Other general troubleshooting tips include the following:
-Boot into Safe Mode and run a permissions fix with Disk Utility.
-Reset the PRAM.
-Reinstall the update using the downloadable “combo” update (not any other), and following the “safe” method of installation mentioned above.
After months of anticipation, Apple has released Mac OS X 10.5.7, the latest update for its Leopard operating system. According to Macworld, the update includes more than 20 major updates as well as security fixes.
Included within the fixes are additional RAW image support for third-party digital cameras, improved performance of video playback for recent Macs with Nvidia graphics chips, and resolution for an issue with the Dvorak keyboard layout in 10.5.6.
The update also features fixes to help resolve third-party network services such as improved reliability in syncing contacts with Yahoo and a fix for issues that could occur when logging into Google’s Gmail. The update also improves the reliability and accuracy of several of OS X’s Dashboard widgets, like Unit Converter, Weather, Stocks, and Movies.
Apple-specific fixes within the update include improved reliability for iCal’s CalDav, better syncing with MobileMe, improved Notes syncing within Apple Mail and a bug fix where Apple Mail’s BCC field populated incorrectly in certain cases. Apple also improved consistency with Parental Controls and fixed a bug with the system when using full-screen games and Fast User Switching, and also fixed several printing issues, including adding the ability for non-admin users to add and remove printers.
Other fixes include a number of security fixes in the update for the Apache Web server, PHP, CoreGraphics, as well as patches for three separate vulnerabilities discovered as part of Tipping Point’s Zero Day Initiative, which appear to be the same ones demonstrated at the CanSecWest security conference last March. The fixes address issues in Apple Type Services, QuickDraw Manager, and WebKit, each of which could lead to arbitrary code execution.
Apple also released Mac OS X Server 10.5.7 Update, which rolls out fixes for a number of systems, including Client Management, Directory Services, AFP Server, System Image Utility, and more. The update also includes improved kernel stability and a number of security enhancements which had not been detailed at this writing.
The Mac OS X 10.5.7 update is available via Mac OS X’s built-in Software Update feature and is recommended for all users running Mac OS X Leopard. A combo updater, weighing in at a hefty 729MB download, is also available for those upgrading from versions of Leopard previous to 10.5.6.
Finally, if you’ve installed Mac OS X 10.5.7 and have any feedback, positive or negative to offer about it, let us know and we’ll see that it’s published by Friday.
Late Monday, software giant Google released Picasa 3.0.5, the latest version of its photo organization program for the Mac.
Once installed, Picasa imports (without moving or copying) photos from the iPhoto library as well as other folders and external hard drives on your Mac. The program also includes assorted editing tools for straightening, text generation, red eye removal, collage creation and Photoshop-like effects and adjustments.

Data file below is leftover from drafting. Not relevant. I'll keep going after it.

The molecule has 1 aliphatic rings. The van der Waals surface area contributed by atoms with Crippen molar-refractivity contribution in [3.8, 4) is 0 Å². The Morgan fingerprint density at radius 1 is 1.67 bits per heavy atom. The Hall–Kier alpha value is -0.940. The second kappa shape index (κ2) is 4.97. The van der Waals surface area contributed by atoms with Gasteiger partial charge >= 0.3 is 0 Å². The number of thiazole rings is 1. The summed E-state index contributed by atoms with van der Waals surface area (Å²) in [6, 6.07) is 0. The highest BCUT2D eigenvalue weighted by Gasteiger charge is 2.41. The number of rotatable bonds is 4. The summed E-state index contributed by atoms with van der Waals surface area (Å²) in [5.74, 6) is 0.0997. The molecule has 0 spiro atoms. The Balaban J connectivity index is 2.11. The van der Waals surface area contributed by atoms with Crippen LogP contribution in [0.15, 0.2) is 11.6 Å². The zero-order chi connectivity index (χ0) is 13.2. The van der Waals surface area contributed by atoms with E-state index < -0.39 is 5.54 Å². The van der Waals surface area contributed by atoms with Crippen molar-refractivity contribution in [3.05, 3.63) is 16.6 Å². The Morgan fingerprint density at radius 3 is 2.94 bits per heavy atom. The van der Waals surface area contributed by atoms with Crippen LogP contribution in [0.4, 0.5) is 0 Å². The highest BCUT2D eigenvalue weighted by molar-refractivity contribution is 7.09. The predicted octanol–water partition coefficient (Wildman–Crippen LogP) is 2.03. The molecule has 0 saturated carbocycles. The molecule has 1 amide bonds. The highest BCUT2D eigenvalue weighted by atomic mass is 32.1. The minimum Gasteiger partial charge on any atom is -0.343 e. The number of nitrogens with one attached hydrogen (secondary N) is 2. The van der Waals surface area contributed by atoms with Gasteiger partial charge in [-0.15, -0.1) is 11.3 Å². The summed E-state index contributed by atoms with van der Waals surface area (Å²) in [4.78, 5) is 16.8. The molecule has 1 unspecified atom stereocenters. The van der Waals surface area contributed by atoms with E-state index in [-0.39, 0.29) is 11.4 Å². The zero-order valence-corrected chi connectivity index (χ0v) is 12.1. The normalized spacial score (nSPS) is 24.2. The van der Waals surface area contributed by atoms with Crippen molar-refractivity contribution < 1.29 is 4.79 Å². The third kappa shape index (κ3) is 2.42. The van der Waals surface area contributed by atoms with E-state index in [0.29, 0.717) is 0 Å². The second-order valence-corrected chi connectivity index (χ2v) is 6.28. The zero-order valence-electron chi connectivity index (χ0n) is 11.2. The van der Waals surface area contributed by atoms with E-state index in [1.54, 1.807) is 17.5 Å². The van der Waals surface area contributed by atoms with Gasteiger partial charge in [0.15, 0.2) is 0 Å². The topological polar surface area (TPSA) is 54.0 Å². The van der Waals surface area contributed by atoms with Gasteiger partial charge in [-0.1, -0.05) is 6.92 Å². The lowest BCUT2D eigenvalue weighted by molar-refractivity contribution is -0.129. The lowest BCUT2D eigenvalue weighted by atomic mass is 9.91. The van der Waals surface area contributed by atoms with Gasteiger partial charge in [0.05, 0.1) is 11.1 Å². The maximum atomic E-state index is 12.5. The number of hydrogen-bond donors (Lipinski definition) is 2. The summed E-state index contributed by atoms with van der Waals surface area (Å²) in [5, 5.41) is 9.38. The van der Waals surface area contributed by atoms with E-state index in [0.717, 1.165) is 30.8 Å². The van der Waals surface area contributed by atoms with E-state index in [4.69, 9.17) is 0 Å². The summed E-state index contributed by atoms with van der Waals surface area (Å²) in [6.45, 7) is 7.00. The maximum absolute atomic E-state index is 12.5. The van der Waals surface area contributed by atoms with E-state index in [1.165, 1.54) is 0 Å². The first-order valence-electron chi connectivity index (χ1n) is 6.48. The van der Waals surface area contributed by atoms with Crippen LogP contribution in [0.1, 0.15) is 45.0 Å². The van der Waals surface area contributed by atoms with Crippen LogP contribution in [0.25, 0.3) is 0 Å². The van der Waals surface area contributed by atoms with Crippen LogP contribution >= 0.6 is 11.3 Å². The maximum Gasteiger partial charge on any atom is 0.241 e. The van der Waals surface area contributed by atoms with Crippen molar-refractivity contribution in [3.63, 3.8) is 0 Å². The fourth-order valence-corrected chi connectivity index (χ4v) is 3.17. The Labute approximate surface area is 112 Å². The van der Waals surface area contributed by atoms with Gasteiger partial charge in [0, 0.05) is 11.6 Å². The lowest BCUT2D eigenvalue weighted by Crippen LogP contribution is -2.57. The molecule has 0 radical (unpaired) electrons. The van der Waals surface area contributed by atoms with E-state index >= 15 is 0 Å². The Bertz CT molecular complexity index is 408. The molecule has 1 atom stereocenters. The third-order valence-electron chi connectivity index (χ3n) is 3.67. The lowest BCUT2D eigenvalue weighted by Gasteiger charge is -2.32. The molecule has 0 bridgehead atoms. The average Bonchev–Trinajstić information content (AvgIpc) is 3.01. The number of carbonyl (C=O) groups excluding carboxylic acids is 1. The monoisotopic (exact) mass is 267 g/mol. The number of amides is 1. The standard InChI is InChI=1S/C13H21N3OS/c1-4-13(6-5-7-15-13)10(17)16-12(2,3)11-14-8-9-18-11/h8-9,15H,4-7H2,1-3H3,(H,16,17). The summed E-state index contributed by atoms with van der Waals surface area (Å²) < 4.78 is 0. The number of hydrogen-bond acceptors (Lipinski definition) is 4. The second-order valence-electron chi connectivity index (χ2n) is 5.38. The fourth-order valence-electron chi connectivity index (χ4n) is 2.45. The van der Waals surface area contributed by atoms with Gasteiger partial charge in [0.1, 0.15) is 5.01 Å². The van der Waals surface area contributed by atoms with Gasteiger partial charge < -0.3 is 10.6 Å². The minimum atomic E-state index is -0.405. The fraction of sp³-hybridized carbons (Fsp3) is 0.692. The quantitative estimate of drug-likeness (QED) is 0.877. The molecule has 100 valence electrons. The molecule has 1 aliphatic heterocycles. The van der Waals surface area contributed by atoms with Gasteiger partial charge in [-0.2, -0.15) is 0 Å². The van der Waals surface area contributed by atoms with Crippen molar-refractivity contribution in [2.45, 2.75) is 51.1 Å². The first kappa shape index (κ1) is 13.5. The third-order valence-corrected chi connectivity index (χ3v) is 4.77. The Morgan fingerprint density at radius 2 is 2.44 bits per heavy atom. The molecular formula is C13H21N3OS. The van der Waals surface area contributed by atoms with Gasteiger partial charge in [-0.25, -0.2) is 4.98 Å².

The new version, a 17.6 megabyte download, offers the following fixes and changes:
Picasa 3.0.5 requires Mac OS X 10.4 or later to install and run.
VirtualBox, an open source x86 virtualization project available for free has just hit version 2.2.2. The new version, a 57.9 megabyte download, sports the following fixes and changes:
VirtualBox 2.2.2 requires Mac OS X 10.4 or later and an Intel-based Mac to install and run.
Over the weekend, GPS accessory company Garmin released version 2.0.6 of its firmware for its family of devices.
The update, a 4.0 megabyte download (courtesy of VersionTracker), fixes issues with detecting certain Zumo models.
The update requires Mac OS X 10.4 or later to install and run.
The Mac OS X 10.5.7 update, which appears to be close to release, went through yet another pre-release build late last week with developers working out additional tweaks for the operating system.
According to AppleInsider, build 9J56 focuses on “Bluetooth compatibility and stability fixes” per sources familiar with the software.
A number of recent Mac mini purchasers have complained about intermittent Bluetooth connection problems on their new systems, though similar problems are believed to be plaguing a variety of Macs.
Another fix in the latest build targets an issue with Personal File Sharing and AFP volumes not being properly recognized as Time Machine shares. However, the other three fixes were relatively minor, two of which add once-missing descriptive information to certain crash logs.
The Mac OS X 10.5.7 update is expected to offer more than 110 code corrections spanning over two dozen areas of the operating system. Earlier this month, Apple added Help Viewer to the list of key software components where beta testers should focus their testing efforts.
Though its believed that Mac OS X 10.5.7 remains close to release, Apple still notes that the software is incompatible with the public beta of Safari 4 — the OS update’s lone known issue.
Data Rescue II, Prosoft Engineering’s data rescue and recovery program, was updated to version 1.2.2 late Wednesday. The new version, a 14.2 megabyte download, features the following fixes and changes:
Data Rescue II requires Mac OS X 10.2 or later to install and run and retails for US$99.